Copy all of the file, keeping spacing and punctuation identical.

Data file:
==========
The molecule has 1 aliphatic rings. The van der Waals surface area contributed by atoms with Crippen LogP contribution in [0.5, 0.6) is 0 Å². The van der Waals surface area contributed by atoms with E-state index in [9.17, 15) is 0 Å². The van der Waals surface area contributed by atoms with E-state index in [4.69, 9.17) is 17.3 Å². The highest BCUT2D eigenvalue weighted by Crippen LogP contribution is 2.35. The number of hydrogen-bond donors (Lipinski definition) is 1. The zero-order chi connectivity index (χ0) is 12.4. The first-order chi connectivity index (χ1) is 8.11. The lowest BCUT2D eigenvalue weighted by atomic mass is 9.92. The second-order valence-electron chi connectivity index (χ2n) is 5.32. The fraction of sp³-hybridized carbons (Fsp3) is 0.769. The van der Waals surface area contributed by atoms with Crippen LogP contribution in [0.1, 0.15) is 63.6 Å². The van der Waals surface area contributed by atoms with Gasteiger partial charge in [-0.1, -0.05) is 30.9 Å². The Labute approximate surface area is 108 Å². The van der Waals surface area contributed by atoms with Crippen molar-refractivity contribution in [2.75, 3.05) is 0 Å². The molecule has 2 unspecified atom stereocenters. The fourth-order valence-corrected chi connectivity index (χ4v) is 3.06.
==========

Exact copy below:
The molecule has 1 aliphatic rings. The van der Waals surface area contributed by atoms with Crippen LogP contribution in [0.5, 0.6) is 0 Å². The van der Waals surface area contributed by atoms with E-state index in [9.17, 15) is 0 Å². The van der Waals surface area contributed by atoms with E-state index in [4.69, 9.17) is 17.3 Å². The highest BCUT2D eigenvalue weighted by Crippen LogP contribution is 2.35. The number of hydrogen-bond donors (Lipinski definition) is 1. The zero-order chi connectivity index (χ0) is 12.4. The first-order chi connectivity index (χ1) is 8.11. The lowest BCUT2D eigenvalue weighted by atomic mass is 9.92. The second-order valence-electron chi connectivity index (χ2n) is 5.32. The fraction of sp³-hybridized carbons (Fsp3) is 0.769. The van der Waals surface area contributed by atoms with Crippen LogP contribution in [0.1, 0.15) is 63.6 Å². The van der Waals surface area contributed by atoms with Gasteiger partial charge in [-0.1, -0.05) is 30.9 Å². The Labute approximate surface area is 108 Å². The van der Waals surface area contributed by atoms with Crippen molar-refractivity contribution in [2.75, 3.05) is 0 Å². The molecule has 2 unspecified atom stereocenters. The fourth-order valence-corrected chi connectivity index (χ4v) is 3.06.